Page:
Between Memorial Day and Labor Day, I attended 40 yoga classes. Having a class almost every other day made it a regular part of my routine. As a new entrant into my routine, it gave me some things to think about.
I am terrible at yoga. Not all of it, just the most important part. The very thing I struggle with in yoga is the very thing I spend all week counselling clients to be wary of! Let me explain.
Yoga, in my understanding, blends strength and flexibility of your body and your mind. A primary element of this is breathing, and it is usually the central challenge. Building strength and flexibility physically is obvious, but how you go about doing it with your mind is an entirely different challenge. The technique of breathing correctly allows you to take your mind from a state of anxiety to a state of calm. When we are anxious, we shorten our perspective, are confused by noise, and allow our state of events to control us. When we calm down, we lengthen our perspective, shut out the noise, and allow our state of being to center in on what is important.
It is this very challenge that people have when it comes to financial decisions. Too often, they act with an anxious mind, allowing short-term events to control their long-term decisions. What people need to do is get themselves to a calm mind, taking into account a broader perspective. You may feel that right now there is a lot in the news and around you that is making you anxious about your financial planning and investing decisions. Acting based on this anxiety rarely leads to the best decisions, and it is times like these you need to find your calm mind.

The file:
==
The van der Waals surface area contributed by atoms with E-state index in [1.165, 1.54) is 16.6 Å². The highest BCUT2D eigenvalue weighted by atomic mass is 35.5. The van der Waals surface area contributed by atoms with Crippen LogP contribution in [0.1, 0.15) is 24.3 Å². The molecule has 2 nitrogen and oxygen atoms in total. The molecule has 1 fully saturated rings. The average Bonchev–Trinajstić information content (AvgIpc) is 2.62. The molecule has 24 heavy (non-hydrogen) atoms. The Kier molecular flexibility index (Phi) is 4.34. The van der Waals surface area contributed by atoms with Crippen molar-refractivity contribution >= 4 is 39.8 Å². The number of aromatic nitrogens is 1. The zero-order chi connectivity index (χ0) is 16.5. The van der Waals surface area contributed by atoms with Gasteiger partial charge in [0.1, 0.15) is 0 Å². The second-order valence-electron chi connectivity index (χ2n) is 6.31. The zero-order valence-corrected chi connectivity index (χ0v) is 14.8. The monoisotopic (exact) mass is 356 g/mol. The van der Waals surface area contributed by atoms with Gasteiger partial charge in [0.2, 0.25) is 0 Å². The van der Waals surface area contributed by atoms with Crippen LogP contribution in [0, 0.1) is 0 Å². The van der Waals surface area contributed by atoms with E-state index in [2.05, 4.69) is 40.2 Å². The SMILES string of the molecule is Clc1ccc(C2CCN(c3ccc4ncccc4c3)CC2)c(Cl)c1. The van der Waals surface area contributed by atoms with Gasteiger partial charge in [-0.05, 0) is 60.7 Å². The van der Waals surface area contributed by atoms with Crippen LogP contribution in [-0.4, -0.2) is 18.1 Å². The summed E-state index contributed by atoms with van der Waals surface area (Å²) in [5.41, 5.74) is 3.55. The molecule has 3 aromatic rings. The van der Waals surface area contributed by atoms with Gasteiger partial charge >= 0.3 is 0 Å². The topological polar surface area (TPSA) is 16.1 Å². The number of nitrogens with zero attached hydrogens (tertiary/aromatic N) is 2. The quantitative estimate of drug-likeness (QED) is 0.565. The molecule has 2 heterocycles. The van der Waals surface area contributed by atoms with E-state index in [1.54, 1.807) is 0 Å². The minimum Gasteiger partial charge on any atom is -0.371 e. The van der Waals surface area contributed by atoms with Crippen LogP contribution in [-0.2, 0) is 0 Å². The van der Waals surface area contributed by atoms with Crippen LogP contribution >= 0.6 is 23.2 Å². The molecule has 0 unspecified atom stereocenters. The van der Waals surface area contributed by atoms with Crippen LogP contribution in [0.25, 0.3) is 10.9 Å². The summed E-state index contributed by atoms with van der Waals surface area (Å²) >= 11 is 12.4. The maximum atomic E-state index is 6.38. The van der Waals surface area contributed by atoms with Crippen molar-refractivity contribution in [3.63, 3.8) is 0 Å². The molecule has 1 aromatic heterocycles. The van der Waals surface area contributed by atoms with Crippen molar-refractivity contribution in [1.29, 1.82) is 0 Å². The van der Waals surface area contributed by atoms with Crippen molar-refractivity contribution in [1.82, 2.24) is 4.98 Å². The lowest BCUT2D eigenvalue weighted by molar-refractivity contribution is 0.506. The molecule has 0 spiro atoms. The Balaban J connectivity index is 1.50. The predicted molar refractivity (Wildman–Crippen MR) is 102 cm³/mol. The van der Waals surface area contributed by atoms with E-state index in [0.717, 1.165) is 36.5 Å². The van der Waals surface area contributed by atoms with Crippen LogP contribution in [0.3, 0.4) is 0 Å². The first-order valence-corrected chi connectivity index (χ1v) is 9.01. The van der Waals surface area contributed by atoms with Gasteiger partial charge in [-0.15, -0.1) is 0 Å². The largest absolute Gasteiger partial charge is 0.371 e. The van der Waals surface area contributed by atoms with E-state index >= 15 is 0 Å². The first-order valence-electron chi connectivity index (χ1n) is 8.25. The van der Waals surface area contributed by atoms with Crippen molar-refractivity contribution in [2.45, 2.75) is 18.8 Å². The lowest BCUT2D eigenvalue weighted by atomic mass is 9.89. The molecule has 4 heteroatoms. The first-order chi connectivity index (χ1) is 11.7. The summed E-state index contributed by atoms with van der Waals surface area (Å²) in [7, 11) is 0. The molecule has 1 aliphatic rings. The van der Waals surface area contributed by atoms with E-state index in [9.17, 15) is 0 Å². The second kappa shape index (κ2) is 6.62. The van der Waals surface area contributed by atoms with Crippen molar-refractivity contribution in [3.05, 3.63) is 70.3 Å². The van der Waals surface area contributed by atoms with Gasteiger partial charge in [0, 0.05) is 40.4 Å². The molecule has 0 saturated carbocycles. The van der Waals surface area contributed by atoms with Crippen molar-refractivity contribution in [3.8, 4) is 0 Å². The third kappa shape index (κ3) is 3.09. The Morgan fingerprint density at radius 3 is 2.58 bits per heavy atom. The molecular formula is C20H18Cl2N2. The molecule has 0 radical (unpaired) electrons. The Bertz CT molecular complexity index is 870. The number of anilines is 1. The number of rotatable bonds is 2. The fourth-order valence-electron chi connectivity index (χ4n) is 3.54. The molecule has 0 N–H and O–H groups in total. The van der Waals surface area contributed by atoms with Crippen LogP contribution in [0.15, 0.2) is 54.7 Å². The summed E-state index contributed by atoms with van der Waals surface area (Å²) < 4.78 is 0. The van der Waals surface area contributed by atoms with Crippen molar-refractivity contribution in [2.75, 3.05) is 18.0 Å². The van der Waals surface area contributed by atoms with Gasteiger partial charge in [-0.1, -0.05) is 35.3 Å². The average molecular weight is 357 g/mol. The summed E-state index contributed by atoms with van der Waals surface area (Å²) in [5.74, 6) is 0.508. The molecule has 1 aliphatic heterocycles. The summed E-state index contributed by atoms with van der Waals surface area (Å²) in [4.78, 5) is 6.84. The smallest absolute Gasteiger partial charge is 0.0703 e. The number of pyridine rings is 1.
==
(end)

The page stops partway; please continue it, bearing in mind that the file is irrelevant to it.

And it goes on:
There are three ideas that I keep hearing from my yoga instructor.
First, the concept of impermanence. Second, is to “focus on YOUR mat.” Third, be happy meeting your objective, not someone else’s.
I believe that each of these ideas applies not only to physical exercise, but finances, relationships, and life in general.
Why do I think I am bad at yoga? Because I treat it like a sport. I go in looking to conquer the hour and every pose that is thrown at me. If I can’t get the pose now, I’m not happy. I am like the investor looking for short-term rewards all the time. My instructors tell me not to; someday, I’ll get it figured out. You, too?
Author: David Jeter, CFP® | Partner and Financial Advisor | Allegheny Financial Group | August 2018
Allegheny Financial Group is a Registered Investment Advisor. Securities offered through Allegheny Investments, LTD, a registered Broker/Dealer. Member FINRA/SIPC.